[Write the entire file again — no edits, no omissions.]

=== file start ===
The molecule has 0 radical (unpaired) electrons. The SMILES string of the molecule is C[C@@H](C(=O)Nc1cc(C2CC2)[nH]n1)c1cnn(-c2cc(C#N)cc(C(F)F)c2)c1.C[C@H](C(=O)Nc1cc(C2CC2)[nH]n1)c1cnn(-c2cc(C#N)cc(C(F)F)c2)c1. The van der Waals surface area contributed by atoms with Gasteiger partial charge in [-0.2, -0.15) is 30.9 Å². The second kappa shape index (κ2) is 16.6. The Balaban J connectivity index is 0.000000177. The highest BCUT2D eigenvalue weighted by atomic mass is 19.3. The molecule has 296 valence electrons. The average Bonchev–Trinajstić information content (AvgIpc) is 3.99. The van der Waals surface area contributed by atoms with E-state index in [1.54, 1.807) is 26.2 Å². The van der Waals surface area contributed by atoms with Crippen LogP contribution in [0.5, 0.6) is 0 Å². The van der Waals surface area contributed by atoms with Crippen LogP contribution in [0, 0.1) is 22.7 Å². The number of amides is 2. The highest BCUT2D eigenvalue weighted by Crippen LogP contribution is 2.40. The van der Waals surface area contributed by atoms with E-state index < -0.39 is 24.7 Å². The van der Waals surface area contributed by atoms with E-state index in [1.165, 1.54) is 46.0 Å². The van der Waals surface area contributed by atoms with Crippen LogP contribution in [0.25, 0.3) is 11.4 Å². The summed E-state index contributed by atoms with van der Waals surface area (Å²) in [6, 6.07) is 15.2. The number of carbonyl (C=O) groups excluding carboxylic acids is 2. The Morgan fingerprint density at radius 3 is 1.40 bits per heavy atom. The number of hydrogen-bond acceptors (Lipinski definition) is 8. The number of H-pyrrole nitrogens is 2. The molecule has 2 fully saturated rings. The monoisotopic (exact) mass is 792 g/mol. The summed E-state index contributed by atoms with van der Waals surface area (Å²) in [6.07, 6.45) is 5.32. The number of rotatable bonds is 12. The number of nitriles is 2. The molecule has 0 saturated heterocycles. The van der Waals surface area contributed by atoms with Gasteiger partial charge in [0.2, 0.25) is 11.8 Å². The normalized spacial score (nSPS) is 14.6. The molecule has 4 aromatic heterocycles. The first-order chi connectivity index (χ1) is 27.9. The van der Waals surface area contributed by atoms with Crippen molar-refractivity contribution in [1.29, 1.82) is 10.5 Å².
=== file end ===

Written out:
The molecule has 0 radical (unpaired) electrons. The SMILES string of the molecule is C[C@@H](C(=O)Nc1cc(C2CC2)[nH]n1)c1cnn(-c2cc(C#N)cc(C(F)F)c2)c1.C[C@H](C(=O)Nc1cc(C2CC2)[nH]n1)c1cnn(-c2cc(C#N)cc(C(F)F)c2)c1. The van der Waals surface area contributed by atoms with Gasteiger partial charge in [-0.2, -0.15) is 30.9 Å². The second kappa shape index (κ2) is 16.6. The Balaban J connectivity index is 0.000000177. The highest BCUT2D eigenvalue weighted by atomic mass is 19.3. The molecule has 296 valence electrons. The average Bonchev–Trinajstić information content (AvgIpc) is 3.99. The van der Waals surface area contributed by atoms with E-state index in [1.54, 1.807) is 26.2 Å². The van der Waals surface area contributed by atoms with Crippen LogP contribution in [0.5, 0.6) is 0 Å². The van der Waals surface area contributed by atoms with Crippen LogP contribution in [0, 0.1) is 22.7 Å². The number of amides is 2. The highest BCUT2D eigenvalue weighted by Crippen LogP contribution is 2.40. The van der Waals surface area contributed by atoms with E-state index < -0.39 is 24.7 Å². The van der Waals surface area contributed by atoms with E-state index in [1.165, 1.54) is 46.0 Å². The van der Waals surface area contributed by atoms with Crippen LogP contribution in [0.25, 0.3) is 11.4 Å². The summed E-state index contributed by atoms with van der Waals surface area (Å²) in [6, 6.07) is 15.2. The number of carbonyl (C=O) groups excluding carboxylic acids is 2. The Morgan fingerprint density at radius 3 is 1.40 bits per heavy atom. The number of hydrogen-bond acceptors (Lipinski definition) is 8. The number of H-pyrrole nitrogens is 2. The molecule has 2 fully saturated rings. The monoisotopic (exact) mass is 792 g/mol. The summed E-state index contributed by atoms with van der Waals surface area (Å²) in [6.07, 6.45) is 5.32. The number of rotatable bonds is 12. The number of nitriles is 2. The molecule has 0 saturated heterocycles. The van der Waals surface area contributed by atoms with Gasteiger partial charge in [0.2, 0.25) is 11.8 Å². The normalized spacial score (nSPS) is 14.6. The molecule has 4 aromatic heterocycles. The first-order chi connectivity index (χ1) is 27.9. The van der Waals surface area contributed by atoms with Crippen molar-refractivity contribution in [1.29, 1.82) is 10.5 Å².